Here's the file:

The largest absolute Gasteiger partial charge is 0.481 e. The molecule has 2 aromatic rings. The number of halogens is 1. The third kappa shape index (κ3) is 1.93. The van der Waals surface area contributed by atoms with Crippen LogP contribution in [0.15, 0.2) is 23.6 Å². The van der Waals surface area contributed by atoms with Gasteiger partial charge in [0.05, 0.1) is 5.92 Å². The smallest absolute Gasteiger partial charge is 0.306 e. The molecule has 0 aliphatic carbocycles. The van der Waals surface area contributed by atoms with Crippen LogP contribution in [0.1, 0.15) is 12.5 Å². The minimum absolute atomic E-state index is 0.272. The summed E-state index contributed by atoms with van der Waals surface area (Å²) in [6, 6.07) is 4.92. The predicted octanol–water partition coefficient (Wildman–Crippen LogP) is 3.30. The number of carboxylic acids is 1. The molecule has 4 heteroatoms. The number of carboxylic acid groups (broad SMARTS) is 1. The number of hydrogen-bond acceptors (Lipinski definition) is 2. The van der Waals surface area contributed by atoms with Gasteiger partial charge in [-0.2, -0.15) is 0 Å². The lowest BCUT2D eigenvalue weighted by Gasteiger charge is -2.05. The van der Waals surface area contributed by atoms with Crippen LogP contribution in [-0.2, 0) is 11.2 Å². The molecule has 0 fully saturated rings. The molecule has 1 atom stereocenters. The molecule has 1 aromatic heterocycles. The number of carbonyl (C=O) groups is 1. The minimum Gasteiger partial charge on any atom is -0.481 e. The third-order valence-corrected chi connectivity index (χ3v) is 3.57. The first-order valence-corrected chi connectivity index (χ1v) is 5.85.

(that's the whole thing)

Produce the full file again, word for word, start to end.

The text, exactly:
The largest absolute Gasteiger partial charge is 0.481 e. The molecule has 2 aromatic rings. The number of halogens is 1. The third kappa shape index (κ3) is 1.93. The van der Waals surface area contributed by atoms with Crippen LogP contribution in [0.15, 0.2) is 23.6 Å². The van der Waals surface area contributed by atoms with Gasteiger partial charge in [0.05, 0.1) is 5.92 Å². The smallest absolute Gasteiger partial charge is 0.306 e. The molecule has 0 aliphatic carbocycles. The van der Waals surface area contributed by atoms with Crippen LogP contribution in [0.1, 0.15) is 12.5 Å². The minimum absolute atomic E-state index is 0.272. The summed E-state index contributed by atoms with van der Waals surface area (Å²) in [6, 6.07) is 4.92. The predicted octanol–water partition coefficient (Wildman–Crippen LogP) is 3.30. The number of carboxylic acids is 1. The molecule has 4 heteroatoms. The number of carboxylic acid groups (broad SMARTS) is 1. The number of hydrogen-bond acceptors (Lipinski definition) is 2. The van der Waals surface area contributed by atoms with Gasteiger partial charge in [-0.2, -0.15) is 0 Å². The lowest BCUT2D eigenvalue weighted by Gasteiger charge is -2.05. The van der Waals surface area contributed by atoms with Crippen LogP contribution in [-0.2, 0) is 11.2 Å². The molecule has 0 fully saturated rings. The molecule has 1 atom stereocenters. The molecule has 1 aromatic heterocycles. The number of carbonyl (C=O) groups is 1. The minimum Gasteiger partial charge on any atom is -0.481 e. The third-order valence-corrected chi connectivity index (χ3v) is 3.57. The first-order valence-corrected chi connectivity index (χ1v) is 5.85.